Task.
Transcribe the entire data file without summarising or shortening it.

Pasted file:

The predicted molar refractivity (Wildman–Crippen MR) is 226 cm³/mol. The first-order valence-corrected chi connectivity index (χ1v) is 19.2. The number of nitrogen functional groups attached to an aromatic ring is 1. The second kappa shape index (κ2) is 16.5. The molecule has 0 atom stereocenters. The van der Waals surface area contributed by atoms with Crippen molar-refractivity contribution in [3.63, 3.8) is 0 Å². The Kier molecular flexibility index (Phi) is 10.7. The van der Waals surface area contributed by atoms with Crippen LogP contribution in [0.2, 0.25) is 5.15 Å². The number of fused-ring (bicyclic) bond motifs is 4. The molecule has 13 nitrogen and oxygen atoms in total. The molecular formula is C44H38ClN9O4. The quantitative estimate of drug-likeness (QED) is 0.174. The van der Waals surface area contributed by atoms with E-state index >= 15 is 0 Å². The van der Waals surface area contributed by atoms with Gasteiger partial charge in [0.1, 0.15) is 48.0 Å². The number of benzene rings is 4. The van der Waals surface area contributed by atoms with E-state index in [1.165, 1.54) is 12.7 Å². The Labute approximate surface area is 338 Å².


The predicted molar refractivity (Wildman–Crippen MR) is 226 cm³/mol. The first-order valence-corrected chi connectivity index (χ1v) is 19.2. The number of nitrogen functional groups attached to an aromatic ring is 1. The second kappa shape index (κ2) is 16.5. The molecule has 0 atom stereocenters. The van der Waals surface area contributed by atoms with Crippen molar-refractivity contribution in [3.63, 3.8) is 0 Å². The Kier molecular flexibility index (Phi) is 10.7. The van der Waals surface area contributed by atoms with Crippen LogP contribution in [0.2, 0.25) is 5.15 Å². The number of fused-ring (bicyclic) bond motifs is 4. The molecule has 13 nitrogen and oxygen atoms in total. The molecular formula is C44H38ClN9O4. The quantitative estimate of drug-likeness (QED) is 0.174. The van der Waals surface area contributed by atoms with E-state index >= 15 is 0 Å². The van der Waals surface area contributed by atoms with Gasteiger partial charge in [0.1, 0.15) is 48.0 Å². The number of benzene rings is 4. The van der Waals surface area contributed by atoms with E-state index in [1.165, 1.54) is 12.7 Å². The Labute approximate surface area is 338 Å².